Pacific Ocean. This was a Migratory meditation in the Spring of 2013 culminating in the June 15th Global Water Dance event on the Santa Barbara Channel. Water bodies included the Pacific Ocean (Santa Barbara Channel) and in British Columbia: the Strait of Georgia, Von Donop Inlet, and Desolation Sound.
Mary Lee Sanders
Santa Barbara Channel, on the water. Migrating locations for ambient shoreline audience, and those on the water.
Time of day for performance
Afternoon into night
History of site and related water issues
Our issues of focus are those that relate to the health and wellbeing of marine life in the ocean off our coastline. As a result of pollutants in the marine environment, the dolphins are experiencing lesions and other stresses. We are dancing for the health and protection of cetaceans and all marine life immersed in these Pacific waters. The dolphins are a celebrated icon of our city, and we dance for the restoration of their pristine waters.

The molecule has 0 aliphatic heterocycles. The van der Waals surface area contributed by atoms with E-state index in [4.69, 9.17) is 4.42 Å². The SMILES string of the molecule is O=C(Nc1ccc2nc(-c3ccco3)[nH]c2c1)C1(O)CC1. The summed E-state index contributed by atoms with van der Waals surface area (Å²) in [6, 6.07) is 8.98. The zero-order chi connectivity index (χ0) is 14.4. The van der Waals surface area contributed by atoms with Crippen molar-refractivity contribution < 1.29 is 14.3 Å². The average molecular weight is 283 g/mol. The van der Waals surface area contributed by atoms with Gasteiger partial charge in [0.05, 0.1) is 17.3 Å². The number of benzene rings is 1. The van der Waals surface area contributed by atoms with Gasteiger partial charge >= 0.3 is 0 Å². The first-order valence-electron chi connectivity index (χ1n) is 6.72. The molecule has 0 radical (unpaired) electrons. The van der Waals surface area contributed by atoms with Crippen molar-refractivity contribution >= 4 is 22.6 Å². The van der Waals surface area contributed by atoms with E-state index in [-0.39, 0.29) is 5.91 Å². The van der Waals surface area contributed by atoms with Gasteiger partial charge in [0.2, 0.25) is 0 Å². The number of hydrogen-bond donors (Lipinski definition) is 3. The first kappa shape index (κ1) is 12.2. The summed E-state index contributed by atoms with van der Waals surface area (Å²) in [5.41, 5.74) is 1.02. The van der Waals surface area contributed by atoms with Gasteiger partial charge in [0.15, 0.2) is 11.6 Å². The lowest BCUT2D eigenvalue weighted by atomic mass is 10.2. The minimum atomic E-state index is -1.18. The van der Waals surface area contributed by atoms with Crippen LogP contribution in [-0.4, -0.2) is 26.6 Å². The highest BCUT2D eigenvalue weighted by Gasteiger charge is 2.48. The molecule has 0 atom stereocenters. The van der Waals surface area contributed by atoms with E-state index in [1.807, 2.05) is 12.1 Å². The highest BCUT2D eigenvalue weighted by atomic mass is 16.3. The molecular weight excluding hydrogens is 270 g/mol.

Recordings of whalesong, ambient water sounds (water gourds.)
Mary Lee Sanders’s GWD contribution was part of her larger project, Wolfwalks and Waterdances (a dance odyssey), “a tandem migranting movement meditation for, and with, Nature.” On June 15, she danced at several sites near Santa Barbara, California, moving with fishermen, beachwalkers, an egret, hummingbirds, crows, and a hawk. At the Harbor Seal Rookery, Mary Lee “watched them [the seals] leap and play in the surf, steal kisses from one another, return with friends. When I completed my dance, they danced for me. Not anthropomorphism…this was exhilarating communion and exchange!”
See the document below for a full account of the intentions and outcomes of Sanders’s project:
WolfWalks and WaterDances incl. Global Water Dances 2013
Directions to site of the performance
On June 15h the “site” was migrating on the water, visible from many shoreline sites and water vessels.
Existing sites in May, where the migrating solo piece has already been danced include; Lagoon Island labyrinth in Isla Vista (Santa Barbara, California),and in British Columbia’s Discovery Islands: Tsa-Wa-Lu-Ten beach petroglyphs on Quadra Island, and then on Cortes Island, the beaches of: Smelt Bay, Manson’s Landing, the beach at Von Donop inlet from Kla-hoose trail,and on the water in a canoe on Desolation Sound, near Squirrel Bay.
Other resources and links
POD, Protect Our Dolphins
TerraMar Research, POD project
Raincoast Conservation Foundation